Wednesday, December 01, 2004

Vt. may use pension funds in fight for Canadian drugs
By David Gram The Associated Press MONTPELIER -- Vermont's two largest public pension funds are joining a multistate effort to pressure drug companies not to limit supplies to Canadian pharmacies that export medicines to the United States. The Vermont teachers' and state employees' pension funds will join similar funds in other states and take their fight to the 2005 annual meetings of Pfizer, Eli Lilly, and Wyeth Pharmaceuticals. "States increasingly are using their investment leverage to get the attention of corporate management on a host of issues from corporate governance to environmental policies," state Treasurer Jeb Spaulding said. "Since hundreds of Vermonters get their prescriptions from Canada, and the state's largest city, Burlington, has a Canadian mail-order program, this seemed like a logical effort to get involved in," said Spaulding, a board member of the Vermont teachers' and state employees' retirement systems and custodian of the pension funds. Spaulding said in a statement that he had asked the Vermont boards to join the effort because "if unchallenged, the decision by these companies will impose a substantial and unnecessary hardship on many Vermonters who have found it necessary to buy their prescription drugs in Canada." "In my view, as part owners of these companies, we should not sit idly by while management develops and implements such a shortsighted and punitive policy," he said. A spokeswoman for the industry group Pharmaceutical Research and Manufacturers of America, the leading industry group, said federal antitrust laws bar her group from commenting on individual companies' shareholder resolutions. Lowell Weiner, a spokesman for Wyeth, said, "As with all shareholder resolutions, we have it under review and we will be contacting each shareholder in due course with our response." Officials with Pfizer and Eli Lilly did not immediately return calls placed to those companies Tuesday.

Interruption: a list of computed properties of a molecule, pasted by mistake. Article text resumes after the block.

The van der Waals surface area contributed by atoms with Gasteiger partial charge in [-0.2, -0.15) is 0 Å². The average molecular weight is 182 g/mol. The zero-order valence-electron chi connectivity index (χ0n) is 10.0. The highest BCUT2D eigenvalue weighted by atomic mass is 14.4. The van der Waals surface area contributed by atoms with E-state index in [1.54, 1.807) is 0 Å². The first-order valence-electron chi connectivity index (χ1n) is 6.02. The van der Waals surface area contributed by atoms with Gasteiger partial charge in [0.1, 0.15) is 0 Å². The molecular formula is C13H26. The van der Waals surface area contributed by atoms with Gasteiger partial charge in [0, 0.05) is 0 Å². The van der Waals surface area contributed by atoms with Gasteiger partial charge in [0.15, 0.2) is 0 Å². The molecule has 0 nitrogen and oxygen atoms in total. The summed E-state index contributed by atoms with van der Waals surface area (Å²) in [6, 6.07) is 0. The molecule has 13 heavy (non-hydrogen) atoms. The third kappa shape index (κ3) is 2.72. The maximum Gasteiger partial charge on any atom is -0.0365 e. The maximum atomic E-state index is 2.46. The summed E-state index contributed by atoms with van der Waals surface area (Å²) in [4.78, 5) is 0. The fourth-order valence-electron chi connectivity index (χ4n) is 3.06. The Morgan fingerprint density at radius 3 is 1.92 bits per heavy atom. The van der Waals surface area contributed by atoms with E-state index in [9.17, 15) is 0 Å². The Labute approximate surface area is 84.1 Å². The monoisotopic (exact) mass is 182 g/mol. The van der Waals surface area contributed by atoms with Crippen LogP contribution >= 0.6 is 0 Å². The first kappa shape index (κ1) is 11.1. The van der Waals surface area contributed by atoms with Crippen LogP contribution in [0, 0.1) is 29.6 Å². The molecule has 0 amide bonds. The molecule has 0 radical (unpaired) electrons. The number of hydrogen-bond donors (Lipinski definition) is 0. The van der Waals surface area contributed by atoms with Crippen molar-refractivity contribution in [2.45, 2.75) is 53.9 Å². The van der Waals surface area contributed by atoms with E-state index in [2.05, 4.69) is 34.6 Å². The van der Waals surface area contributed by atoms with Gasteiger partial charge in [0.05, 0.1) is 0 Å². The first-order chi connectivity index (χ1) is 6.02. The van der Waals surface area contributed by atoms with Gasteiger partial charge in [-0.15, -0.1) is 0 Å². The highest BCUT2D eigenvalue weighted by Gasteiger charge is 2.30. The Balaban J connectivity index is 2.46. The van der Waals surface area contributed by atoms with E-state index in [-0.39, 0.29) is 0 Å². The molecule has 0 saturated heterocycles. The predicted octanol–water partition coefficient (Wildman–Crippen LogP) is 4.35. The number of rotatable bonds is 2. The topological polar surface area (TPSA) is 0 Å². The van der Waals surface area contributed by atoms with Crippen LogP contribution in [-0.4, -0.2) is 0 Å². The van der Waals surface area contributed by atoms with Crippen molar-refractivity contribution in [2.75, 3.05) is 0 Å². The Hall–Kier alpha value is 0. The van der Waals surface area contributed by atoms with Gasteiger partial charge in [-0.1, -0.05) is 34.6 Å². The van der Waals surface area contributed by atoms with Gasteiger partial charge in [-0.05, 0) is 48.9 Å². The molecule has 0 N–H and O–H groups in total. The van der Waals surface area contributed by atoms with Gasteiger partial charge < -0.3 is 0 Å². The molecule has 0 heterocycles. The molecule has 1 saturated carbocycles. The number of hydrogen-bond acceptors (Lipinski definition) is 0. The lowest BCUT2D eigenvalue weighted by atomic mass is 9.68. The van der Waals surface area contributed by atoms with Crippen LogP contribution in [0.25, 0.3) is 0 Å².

The importation of prescription drugs is a growing business, with Canada the principal source for such exports to the United States. State and local governments that provide health benefits to state employees, retirees, and others are encouraging reimportation. Illinois, Minnesota, New Hampshire, North Dakota and Wisconsin and have established Web sites to connect state residents with Canadian pharmacies the states have deemed safe. Vermont is suing the Food and Drug Administration, saying it wrongfully denied permission to set up a reimportation program. The federal government has asked that the suit be thrown out. The shareholder resolutions say limiting supplies to Canadian pharmacies that export to the United States will deprive U.S. citizens of affordable access to the companies' products, might be harmful to their brand names and reputations, and put the companies in conflict with programs supported by their customers. "By actively limiting sales and creating artificial shortages of products, many of which are category leaders or the only drug available for a particular ailment, the companies are forsaking long-term market development and reputation for higher profits in the near term," said the statement from Spaulding's office. The pension fund managers also are concerned that the strategy entails regulatory risk. Retail pharmacies have filed actions before the Canadian Competition Tribunal alleging that limiting supply in Canada violates Canadian competition laws. In the United States, class action status is being sought in Indiana and Minnesota federal courts alleging violations of U.S. antitrust laws. "Naturally, we want these companies to make money for us, and I realize that they have many admirable attributes, but I do not believe the effort to block reimportation of products from Canada is necessary to protect either the interests of investors or the safety of consumers," Spaulding said. Vermont is joining pension funds in Maine, New York and Ohio as well as the AFSCME Employees Pension Plan as a co-sponsor of the shareholder resolutions. Spaulding said Vermont is joining all three, while the other states may be joining resolutions at just one or two of the companies. Vermont alone would be a drop in the bucket in terms of any effort to control the drug companies' policies. The value of the shares owned in the three drug companies by the two Vermont pension funds is more than $25 million. Wyeth alone is a $53 billion company, Weiner said.